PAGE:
Moreover, TRAI will hope that all that it started in 2013 sees light in 2014. One such initiative is the acceptance of the ad cap regulation by all broadcasters. It would also hope that the quality of service for TV viewers is consistently kept in mind by broadcasters. Last, but not the least, it would also want that the new regulations for DTH licences are passed.

 Broadcasters are the happiest of the lot as they see better revenues flowing in the next year as digitisation pans out across India. Channels will be embroiled in acquiring or producing new innovative shows that will give them an edge over their competitors. Generating better TVTs either through new shows or hit movies that will help them dislodge the leader. Broadcasters are seeing much potential in the soon to be launched new rating system Broadcast Audience Research Council (BARC) which is expected to show their performances in true light.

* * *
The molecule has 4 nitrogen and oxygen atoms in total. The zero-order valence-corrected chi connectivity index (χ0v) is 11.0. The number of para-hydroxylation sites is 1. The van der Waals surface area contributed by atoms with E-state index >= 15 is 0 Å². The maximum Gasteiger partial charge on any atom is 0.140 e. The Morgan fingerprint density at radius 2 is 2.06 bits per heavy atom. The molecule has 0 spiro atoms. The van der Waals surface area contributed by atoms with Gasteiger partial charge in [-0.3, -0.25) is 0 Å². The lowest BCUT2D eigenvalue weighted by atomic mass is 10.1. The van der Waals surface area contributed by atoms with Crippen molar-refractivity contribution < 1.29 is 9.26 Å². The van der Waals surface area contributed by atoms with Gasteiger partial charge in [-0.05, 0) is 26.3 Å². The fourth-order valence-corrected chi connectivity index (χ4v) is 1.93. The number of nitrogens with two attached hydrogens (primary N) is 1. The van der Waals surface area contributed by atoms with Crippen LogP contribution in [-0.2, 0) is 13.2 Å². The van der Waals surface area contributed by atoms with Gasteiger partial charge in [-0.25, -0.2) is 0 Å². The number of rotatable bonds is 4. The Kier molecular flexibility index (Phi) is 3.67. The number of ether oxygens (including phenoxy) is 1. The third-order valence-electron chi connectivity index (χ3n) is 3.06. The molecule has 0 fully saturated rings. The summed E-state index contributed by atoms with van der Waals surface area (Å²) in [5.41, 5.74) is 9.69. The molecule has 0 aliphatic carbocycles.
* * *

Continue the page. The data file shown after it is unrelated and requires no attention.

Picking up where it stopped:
However, nothing is as eagerly awaited as the fate of the ad cap that is currently hanging mid air with the Delhi High Court. Even as some broadcasters are more than happy with the 12 minute advertising air time limit, most of them feel it is a hindrance to their functioning and will hamper their revenues if put to effect before digitisation is complete. At the same time they are also looking forward to strike better deals with their advertisers as well as better syndication for their programmes in the international market providing them a global exposure.

As digitisation sets in, distribution should also be easier and transparent. Even as channels will engage with domestic DTH and cable TV platforms for better carriage and revenue share deals, they will look forward to reaching out to more audiences through international platforms.

Bottomlines will be managed better as broadcasters will control their costs by trimming their staff, scaling up their programming, enhancing distribution and controlled marketing. With several TV channel licenses being stuck with the MIB, new channels are waiting to see the light of the day in 2014.